And that’s just the music part of his curriculum vitae. When it comes to ventures in the small and big screens, Franklin’s almost done it all: he executive-produced the soundtrack to the movie Kingdom Come. He’s appeared on Oprah. Until December, he was the host of Sunday Best, his own reality-based talent search show. And soon Lionsgate—the same independent film studio that won a best-picture Oscar® for Crash—will bring Franklin’s dramatic rags-to-riches life story to the silver screen.
As Franklin is briefed before going live, everyone else is ushered to an unremarkable waiting area. One thing does stand out: the walls. They’re lined with huge portraits of countless hip-hop stars, both dead and alive: Tupac, Jay-Z, Snoop, Biggie, Aaliyah. Will Franklin’s mug be there some day? Judging from the 106 & Park appearance, maybe not.
The mini-interview and video premiere came and went with little fanfare. The chat was nothing revelatory: just a short talk about his Southern upbringing, doing God’s work, and his musical DNA. Premiere the new video … mention the release date … fin. The label people are satisfied; at least he got to plug the new disc. For Franklin, though, it was not enough. It all seemed a blur, and that bothers him.
“How was it?” he asks his manager, as if looking for affirmation. “The thing was rushed. Everything was rushed.”
No kidding, Kirk.
When I meet Franklin at the five-star Ritz-Carlton in downtown Manhattan the morning after, he’s back to normality. It’s 11 o’clock, and he gives the impression of having just woken up: He’s swathed in a plush robe and matching white slippers, courtesy of the house. He’s much more at ease now—nothing like the distressed Franklin post-106 & Park. I cut straight to the chase and I ask him what in the world happened to him the day before.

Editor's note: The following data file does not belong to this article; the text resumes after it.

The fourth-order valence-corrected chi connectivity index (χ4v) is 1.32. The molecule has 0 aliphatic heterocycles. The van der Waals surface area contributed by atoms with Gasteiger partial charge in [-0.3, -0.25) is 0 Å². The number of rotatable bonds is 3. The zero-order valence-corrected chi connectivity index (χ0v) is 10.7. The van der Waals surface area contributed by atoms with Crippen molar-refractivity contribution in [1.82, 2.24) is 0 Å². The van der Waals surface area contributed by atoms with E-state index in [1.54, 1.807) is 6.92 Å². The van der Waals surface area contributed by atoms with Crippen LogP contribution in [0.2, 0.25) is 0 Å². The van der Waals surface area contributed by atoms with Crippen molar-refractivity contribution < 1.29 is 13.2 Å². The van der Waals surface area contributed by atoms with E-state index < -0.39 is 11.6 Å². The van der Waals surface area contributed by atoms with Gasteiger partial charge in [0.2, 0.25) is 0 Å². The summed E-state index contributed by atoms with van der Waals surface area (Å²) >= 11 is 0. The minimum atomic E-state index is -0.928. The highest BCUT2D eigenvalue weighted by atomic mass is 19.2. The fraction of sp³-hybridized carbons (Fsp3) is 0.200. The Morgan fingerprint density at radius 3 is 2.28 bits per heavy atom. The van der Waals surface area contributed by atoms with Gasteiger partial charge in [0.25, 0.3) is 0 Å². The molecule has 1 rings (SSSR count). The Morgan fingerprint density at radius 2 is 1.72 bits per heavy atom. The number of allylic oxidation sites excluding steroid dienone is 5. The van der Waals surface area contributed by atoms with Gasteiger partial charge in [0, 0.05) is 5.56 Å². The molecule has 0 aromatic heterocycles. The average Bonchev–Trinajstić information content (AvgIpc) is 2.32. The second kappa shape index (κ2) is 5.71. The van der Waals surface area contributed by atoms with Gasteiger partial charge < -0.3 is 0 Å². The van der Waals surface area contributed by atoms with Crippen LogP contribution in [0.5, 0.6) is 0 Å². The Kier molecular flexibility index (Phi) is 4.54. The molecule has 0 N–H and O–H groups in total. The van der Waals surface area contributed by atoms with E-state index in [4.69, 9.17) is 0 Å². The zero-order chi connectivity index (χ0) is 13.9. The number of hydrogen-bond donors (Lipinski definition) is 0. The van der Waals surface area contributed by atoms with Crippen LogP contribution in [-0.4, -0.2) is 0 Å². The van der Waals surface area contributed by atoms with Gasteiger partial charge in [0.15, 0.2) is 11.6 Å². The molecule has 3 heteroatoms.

“Yesterday was just this really deep lesson for me,” Franklin says, “because getting there late and everything having to change really messed with my flesh. It really made me deal with some stuff that I’ve been praying about. And God … he answers prayers. He’ll sometimes get at the core of that stuff.”
Just as I’m about to ask him what “that” is, he continues: “Vanity and pride and celebrity and self-glory and how I look and image and all that matter too much to me. Yesterday God allowed it to not go the way I wanted it to go so he could deal with that issue. Things could’ve happened a lot different last night, but because I wanted to get dressed and change clothes and look the part and all that, I got stuck in traffic.”
An answered prayer, indeed, and suddenly everything comes into focus: the lateness, the moodiness, the massive boots, the quick glance in the mirror. “I could’ve gone with what I had on [before],” says Franklin with a smile. “I just didn’t think about it until I was too late. It really upset me that how I looked was so important to me that it made me show up late.
“The night before, I’m here at the hotel praying, Lord, I’m getting too consumed in stuff that ain’t you,” he says. “I’m serious. What’s I’m learning is that God don’t have me over here trying to be like them. God don’t want me trying to be like them and adapting all of their ways of thinking.”
Franklin says narcissism is something that’s been with him since childhood. “I’ve always struggled with it since I was little kid because I always was the little short ugly one,” he says. “I had big lips, big nose. I needed braces, couldn’t afford them … I’ve always felt inadequate as far as my looks.”
Now Franklin is not a bad-looking dude. He’s short, sure, but there’s a certain bohemian charm to his 5’4” frame. Plus, he compensates in other ways. When he unveiled the music video for The Fight of My Life’s first single, “Declaration (This Is It!),” the day before, viewers also had a chance to see another side of him: his fit, muscular physique. The brother is diesel. The video itself—a Cinderella Man-styled period piece where Franklin boxes himself—is empowering, if not entirely demoralizing if you’re anything like me in the leanness department.